"Hybrid" Access Networks Continue to Make Sense
Historically, times of technology transition result in “hybrid” approaches. Once upon a time, sailing ships were outfitted with steam boilers as well.
Decades ago, building on pair gain technologies originally developed to support what we know as “T1 or E1” service, engineers began experimenting with Asymmetrical Digital Subscriber Line, essentially a modification of the method used for T1 service.
Initial results were not so promising. Some thought it never would be possible to make ADSL workable in real-world operating environments, even if some techniques worked in the laboratory.
Of course, once upon a time, engineers at Bell Laboratories also believed it was impossible to deliver 20 channels of analog video using a single pair of lasers. But systems delivering at least 80 channels of analog video eventually were developed.
Once upon a time, engineers doubted a high definition TV signal could be delivered in just 6 MHz of bandwidth. At the time, 45 Mbps or so was thought to be necessary. Today, standard broadcast TV uses a 6-MHz signal.
The point is not simply that hybrid approaches are a common bridge between technology eras, but also that “what is possible” can change, dramatically.
So it is that BT reports G.fast trial results suggesting that “1 G.fast” technology could deliver 700 Mbps speed downstream and 200 Mbps upstream, if G.fast was deployed, to about 80 percent of locations now served by fiber to the curb networks (FTTC).
That would have been unthinkable two decades ago, and improbable a decade ago. But as with earlier transformations related to multichannel analog video using a single laser or HDTV bandwidth, additional effort has wrung unexpected output from older technology platforms.
The BT trial is part of development efforts seeking to reach gigabit speeds over hybrid networks using copper drops and optical fiber distribution.
In its recent G.fast tests, BT has been able to deliver download and upload speeds of 786 Mbps downstream and 231 Mbps upstream over an FTTC line using a 19-meter (about 62 feet) copper drop cable.
That is significant since many fixed networks in suburban or urban areas feature copper drop cables of perhaps 100 feet to 150 feet long. To achieve 700 Mbps, a service provider would have to use a “fiber to the telephone pole” or “fiber to a cabinet” network that places cabinets about as densely as a telephone pole network does.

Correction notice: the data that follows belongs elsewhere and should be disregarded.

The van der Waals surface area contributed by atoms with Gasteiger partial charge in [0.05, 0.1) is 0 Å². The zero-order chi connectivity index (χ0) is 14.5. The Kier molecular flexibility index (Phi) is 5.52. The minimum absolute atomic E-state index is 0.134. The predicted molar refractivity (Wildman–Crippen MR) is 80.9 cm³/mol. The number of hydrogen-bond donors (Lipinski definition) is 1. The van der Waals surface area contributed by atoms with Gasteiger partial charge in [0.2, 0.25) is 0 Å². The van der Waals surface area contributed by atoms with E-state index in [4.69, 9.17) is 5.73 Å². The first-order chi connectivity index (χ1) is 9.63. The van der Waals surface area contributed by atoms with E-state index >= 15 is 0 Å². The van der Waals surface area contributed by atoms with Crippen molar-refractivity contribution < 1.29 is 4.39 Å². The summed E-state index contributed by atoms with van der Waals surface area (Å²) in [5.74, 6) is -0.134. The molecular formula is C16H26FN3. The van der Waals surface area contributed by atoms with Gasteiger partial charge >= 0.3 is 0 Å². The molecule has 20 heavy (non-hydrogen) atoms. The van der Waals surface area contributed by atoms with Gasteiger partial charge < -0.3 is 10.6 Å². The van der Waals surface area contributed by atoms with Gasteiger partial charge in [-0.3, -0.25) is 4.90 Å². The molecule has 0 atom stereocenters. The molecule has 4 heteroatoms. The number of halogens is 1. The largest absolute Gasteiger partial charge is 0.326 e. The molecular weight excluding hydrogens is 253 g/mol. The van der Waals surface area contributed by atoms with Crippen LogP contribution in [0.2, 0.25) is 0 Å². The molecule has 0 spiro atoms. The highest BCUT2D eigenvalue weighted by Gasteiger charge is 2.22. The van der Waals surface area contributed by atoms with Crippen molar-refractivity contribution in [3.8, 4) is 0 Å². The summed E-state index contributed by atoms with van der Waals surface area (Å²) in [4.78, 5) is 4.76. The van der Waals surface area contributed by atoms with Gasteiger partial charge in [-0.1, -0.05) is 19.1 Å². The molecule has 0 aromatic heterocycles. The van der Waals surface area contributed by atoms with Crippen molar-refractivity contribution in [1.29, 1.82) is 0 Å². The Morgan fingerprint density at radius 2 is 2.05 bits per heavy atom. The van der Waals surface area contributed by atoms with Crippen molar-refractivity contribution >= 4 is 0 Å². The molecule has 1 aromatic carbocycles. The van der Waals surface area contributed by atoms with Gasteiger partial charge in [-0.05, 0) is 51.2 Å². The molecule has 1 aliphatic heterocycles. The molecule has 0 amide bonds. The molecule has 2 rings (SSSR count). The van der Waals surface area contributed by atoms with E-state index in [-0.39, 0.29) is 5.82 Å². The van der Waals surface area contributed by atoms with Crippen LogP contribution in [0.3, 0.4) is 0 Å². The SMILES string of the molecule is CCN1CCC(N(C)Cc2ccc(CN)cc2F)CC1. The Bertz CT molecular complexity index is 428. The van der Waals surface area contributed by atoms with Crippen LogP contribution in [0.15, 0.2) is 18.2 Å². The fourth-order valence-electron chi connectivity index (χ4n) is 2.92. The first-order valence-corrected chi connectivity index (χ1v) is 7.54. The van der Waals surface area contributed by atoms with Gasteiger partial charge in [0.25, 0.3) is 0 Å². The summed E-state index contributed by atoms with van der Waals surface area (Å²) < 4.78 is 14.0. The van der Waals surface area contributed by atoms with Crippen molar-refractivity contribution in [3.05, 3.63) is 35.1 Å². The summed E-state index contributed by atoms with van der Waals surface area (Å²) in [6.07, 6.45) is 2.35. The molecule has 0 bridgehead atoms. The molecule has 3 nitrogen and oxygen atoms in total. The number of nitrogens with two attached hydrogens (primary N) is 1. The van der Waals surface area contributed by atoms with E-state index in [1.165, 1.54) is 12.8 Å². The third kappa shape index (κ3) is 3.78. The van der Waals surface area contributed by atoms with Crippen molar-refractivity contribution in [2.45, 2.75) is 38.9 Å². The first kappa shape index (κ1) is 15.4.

BT also tested G.fast with a 66-meter (216 feet) copper line and found that the download speed fell to 696 Mbps while top uploads weighed in at 200 Mbps.
In other words, “close to gigabit speeds” might be possible over relatively standard drop cable networks.
The International Telecommunication Union is working on standards for G.Fast, so commercial deployment will have to wait a bit. Some think the standard could be finished by 2015.
But the development shows how much value a hybrid approach can yield during a time of technology transition. Decades ago, few believed such performance was possible, using such pair gain technologies.
But industries have very high incentives to do something dramatically better in the context of a legacy technology platform.
Broadcasters “needed” the ability to deliver HDTV in the same bandwidth as analog TV. Cable operators “needed” to preserve transparency of video format (no transcoding) as they added optical fiber backbones.
Telcos “needed” to preserve the value of expensive copper drop cable networks as they have progressively boosted speeds. But hybrid approaches abound elsewhere as well.
Hybrid computing environments, partly using cloud and also premises-based data centers, now are relatively common. Mobile service providers use both their own networks and Wi-Fi to support communications.
So work on gigabit access networks using hybrid approaches is not unusual.
Bell Labs, the research arm of Alcatel-Lucent has achieved 10 Gbps speeds over very-short distances as well.
Bell Labs XG-FAST, an extension of G.fast technology, has been shown to reach gigabit speeds at distances of about 70 meters (229 feet).
By way of comparison, G.fast has been shown to deliver 500 Mbps over a distance of 100 meters (328 feet).
Bell Labs also achieved 1 Gbps symmetrical service over 70 meters on a single copper pair. 10 Gbps was achieved over a distance of 30 meters by using two pairs of lines (by “bonding” two pairs of wires.
“Fiber to where you can make money” is an aphorism illustrating the economics of optical fiber access network deployment, and the aphorism remains apt.
Internet service providers have high incentives to maximize the use of existing copper access facilities in many scenarios, even if fiber to the home makes more sense in new installations.
Maximum aggregate speed
G.fast phase 1*
G.fast phase 2*
Bell Labs XG-FAST**
2 Gbps (1 Gbps symmetrical)
Bell Labs XG-FAST with bonding***
10 Gbps (two pairs)
* Industry standard specifications. G.fast allows for upload and download speeds to be configured by the operator.
** In a laboratory, reproducing real-world conditions of distance and copper quality.
*** Laboratory conditions